By Spc. Creighton Holub 4th BCT, 1st Cav. Div. PAOAugust 18, 2008
CONTINGENCY OPERATING BASE ADDER, Iraq (Army News Service, Aug. 19, 2008) - Most generations in American history experienced a major war; one which produced combat veterans. Operation Iraqi Freedom is producing the next generation and some of the best combat veterans America has ever seen.
The 4th Brigade Combat Team, 1st Cavalry Division, Long Knife Brigade, deployed in support of OIF a little over two months ago, and their brigade's 4th Special Troop Battalion, Spartan, officially received their combat patches during a ceremony at Contingency Operating Base Adder Aug. 13.
"Becoming a combat veteran feels very good," said Pfc. Roy Bankhead, a Shadow Tactical Unmanned Aerial Vehicle operator.
Bankhead's job is to inform our infantry troops of what lies around that proverbial corner his brothers can't see. "I make sure our troops on the ground have what they need - information and imagery-wise."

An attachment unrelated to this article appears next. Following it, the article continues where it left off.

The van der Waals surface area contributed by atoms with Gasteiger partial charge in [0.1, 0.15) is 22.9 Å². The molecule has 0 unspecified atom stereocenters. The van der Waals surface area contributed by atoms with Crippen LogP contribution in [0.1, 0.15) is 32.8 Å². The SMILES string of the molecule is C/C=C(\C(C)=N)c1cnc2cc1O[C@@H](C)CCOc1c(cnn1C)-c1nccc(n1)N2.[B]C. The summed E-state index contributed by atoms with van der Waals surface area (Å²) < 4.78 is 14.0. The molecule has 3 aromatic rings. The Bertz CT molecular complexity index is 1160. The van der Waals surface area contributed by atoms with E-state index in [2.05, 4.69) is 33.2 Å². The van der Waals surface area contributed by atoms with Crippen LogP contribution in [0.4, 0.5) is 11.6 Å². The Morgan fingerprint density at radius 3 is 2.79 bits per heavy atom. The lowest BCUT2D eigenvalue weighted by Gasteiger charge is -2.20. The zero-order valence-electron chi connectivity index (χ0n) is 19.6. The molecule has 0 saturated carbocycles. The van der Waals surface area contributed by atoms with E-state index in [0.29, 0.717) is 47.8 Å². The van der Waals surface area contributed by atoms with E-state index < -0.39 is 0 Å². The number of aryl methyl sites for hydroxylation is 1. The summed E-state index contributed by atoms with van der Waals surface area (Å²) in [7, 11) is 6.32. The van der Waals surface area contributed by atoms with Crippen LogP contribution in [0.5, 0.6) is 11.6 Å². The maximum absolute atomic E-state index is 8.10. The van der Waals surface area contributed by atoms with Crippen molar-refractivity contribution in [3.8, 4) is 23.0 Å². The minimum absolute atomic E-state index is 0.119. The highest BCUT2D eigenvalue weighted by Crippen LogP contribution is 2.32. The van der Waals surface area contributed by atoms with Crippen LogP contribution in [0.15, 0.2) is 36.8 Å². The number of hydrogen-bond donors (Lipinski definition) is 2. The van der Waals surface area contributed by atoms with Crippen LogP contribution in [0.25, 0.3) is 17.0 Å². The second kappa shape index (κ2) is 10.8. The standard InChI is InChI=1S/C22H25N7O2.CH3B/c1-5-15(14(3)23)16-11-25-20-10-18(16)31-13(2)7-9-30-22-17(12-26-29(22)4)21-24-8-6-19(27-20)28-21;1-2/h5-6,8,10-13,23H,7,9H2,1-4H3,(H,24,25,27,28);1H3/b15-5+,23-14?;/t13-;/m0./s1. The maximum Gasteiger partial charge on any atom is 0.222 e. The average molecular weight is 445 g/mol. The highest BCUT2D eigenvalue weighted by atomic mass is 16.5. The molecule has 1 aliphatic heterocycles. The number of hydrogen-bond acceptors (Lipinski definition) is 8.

First-term Soldiers like Bankhead, assigned to the Long Knife STB, are proud to wear their first combat patch.
"It's awesome to be a 1st Cav. combat veteran," said Spc. Jessica Robinson, whose company held a special promotion ceremony after the combat patch ceremony for the former-private first class. Robinson is a signal intelligence analyst assigned to STB's Company A.
The unit took a moment during the ceremony to recognize those sacrifices the Soldiers of the Spartan Battalion and Long Knife Brigade continue to make.
"This is a very significant day for our Soldiers, especially the ones who haven't been deployed before," said Command Sgt. Maj. Dennis Eger, the battalion's senior enlisted leader. "It's not just slapping the patch onto the right shoulder and moving on."
The Long Knife Brigade leaders took time to ensure this ceremony was meaningful, and the Soldiers understood their accomplishments.
"This time, with the Long Knife Brigade, it felt kind of special," said Spc. Vanessa Fricke of the ceremony in comparison to her first deployment in 2006. "I was working in a holding area last time, and my squad leader slapped the combat patch on my shoulder. He said that I was in a combat zone and that I had earned it," explained the military police Soldier assigned to the battalion headquarters.
"But, this ceremony made me stand proud on the inside. I'm standing prouder than I am tall," the 5-foot-3 military police Soldier joked.